When Facebook was launched seven years ago, no one had any idea that it would reshape human interactions. The social networking site has quickly outshone previous modes of communication and attempts to create copycat websites have failed miserably. The use of Facebook has become so widespread that two people who wish to stay in contact are more likely to exchange Facebook account names rather than telephone numbers. For some, the website has almost become a complete substitute for face-to-face contact. But for many of the site’s 400 million users, Facebook simply provides a sense of community and friendship with those whom we’re not necessarily physically close to. It’s a site that encourages warm and fuzzy feelings, which is no doubt why we keep coming back for more. This has all happened so quickly that the Microsoft Word dictionary I’m using still underlines the word “Facebook” in red. In 2009 the cruel verb “unfriend” was named Word of the Year by the New Oxford American Dictionary.
In Bangladesh, more than half a million people use the internet, and every one in five has a Facebook account. The number of internet users has quadrupled since 2003. Since arriving here last October, the number of friends I have on Facebook has grown exponentially, as has the amount of time I spend on the site. In Bangladesh, two or three minutes of real life conversation is enough to create an online friendship. Etiquette does not require a certain reticence about forging these digital connections. And why should there be? Life’s too short.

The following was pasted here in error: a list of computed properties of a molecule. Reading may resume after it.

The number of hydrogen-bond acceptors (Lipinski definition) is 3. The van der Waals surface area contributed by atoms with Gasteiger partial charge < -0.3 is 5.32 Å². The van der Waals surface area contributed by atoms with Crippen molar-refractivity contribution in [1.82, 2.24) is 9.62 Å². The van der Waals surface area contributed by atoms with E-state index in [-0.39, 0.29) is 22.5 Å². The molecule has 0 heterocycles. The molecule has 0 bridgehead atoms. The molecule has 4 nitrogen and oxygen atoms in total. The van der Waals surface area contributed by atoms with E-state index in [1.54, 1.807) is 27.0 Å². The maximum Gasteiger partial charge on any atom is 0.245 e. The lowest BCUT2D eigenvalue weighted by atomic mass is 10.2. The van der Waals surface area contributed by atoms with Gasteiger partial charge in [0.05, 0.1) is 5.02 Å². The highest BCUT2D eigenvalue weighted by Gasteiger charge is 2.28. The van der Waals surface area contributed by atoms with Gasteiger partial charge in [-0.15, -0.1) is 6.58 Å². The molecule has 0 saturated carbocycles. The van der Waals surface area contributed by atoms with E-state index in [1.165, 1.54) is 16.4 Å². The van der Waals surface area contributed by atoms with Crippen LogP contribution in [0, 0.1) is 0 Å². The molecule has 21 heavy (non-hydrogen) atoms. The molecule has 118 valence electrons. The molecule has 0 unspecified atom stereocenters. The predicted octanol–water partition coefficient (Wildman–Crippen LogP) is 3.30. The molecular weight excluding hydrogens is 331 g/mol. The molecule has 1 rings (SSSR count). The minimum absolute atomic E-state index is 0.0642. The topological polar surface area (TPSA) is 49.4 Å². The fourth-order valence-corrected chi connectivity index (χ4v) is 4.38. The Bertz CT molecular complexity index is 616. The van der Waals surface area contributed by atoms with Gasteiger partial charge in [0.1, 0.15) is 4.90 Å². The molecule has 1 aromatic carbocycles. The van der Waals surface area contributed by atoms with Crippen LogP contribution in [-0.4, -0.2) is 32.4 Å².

Globally, the average Facebook user has 130 friends, but I’m sure that figure would be higher in Bangladesh. I have many Bangladeshi friends who have over a thousand friends – a few hundred seems to be the norm. Once I sneakily peered over a friend’s shoulder and discovered that he has over a thousand friend requests pending. I couldn’t help but ask why he hasn’t accepted them. For the time being he says he’s content with having 750 friends that he “knows.” Not only are Bangladeshis quick to seize new friendships, but the site itself is also being used with undeniable enthusiasm. A single photo from a party can generate more than 20 comments in less than 20 minutes. Following the commentary between those who did and didn’t attend can be almost as fun as the party itself.
Status updates also tend to have a more personal quality. People here are not afraid to post a cry from the heart, a romantic yearning, or to air their insecurities. There’s none of that bland, “How about the weather” type of stuff that you get elsewhere. Here’s a sweet status update posted by a male friend of mine, “The best feelings are those that have no words to describe them.” If someone announces on Facebook that they are ill or that a relative has died, commiserations flood in. Bangladeshis respond to their friends’ news updates with a warmth and attentiveness that was previously unknown to me. The flurry of activity can be mind-boggling, but it’s always entertaining.
Does this frenzy of online activity suggest that Bangladeshis are friendlier in general? Possibly, but it’s impossible to assess. However I certainly believe that if the politicians can implement a “digital Bangladesh”, the people will know exactly what to do with it.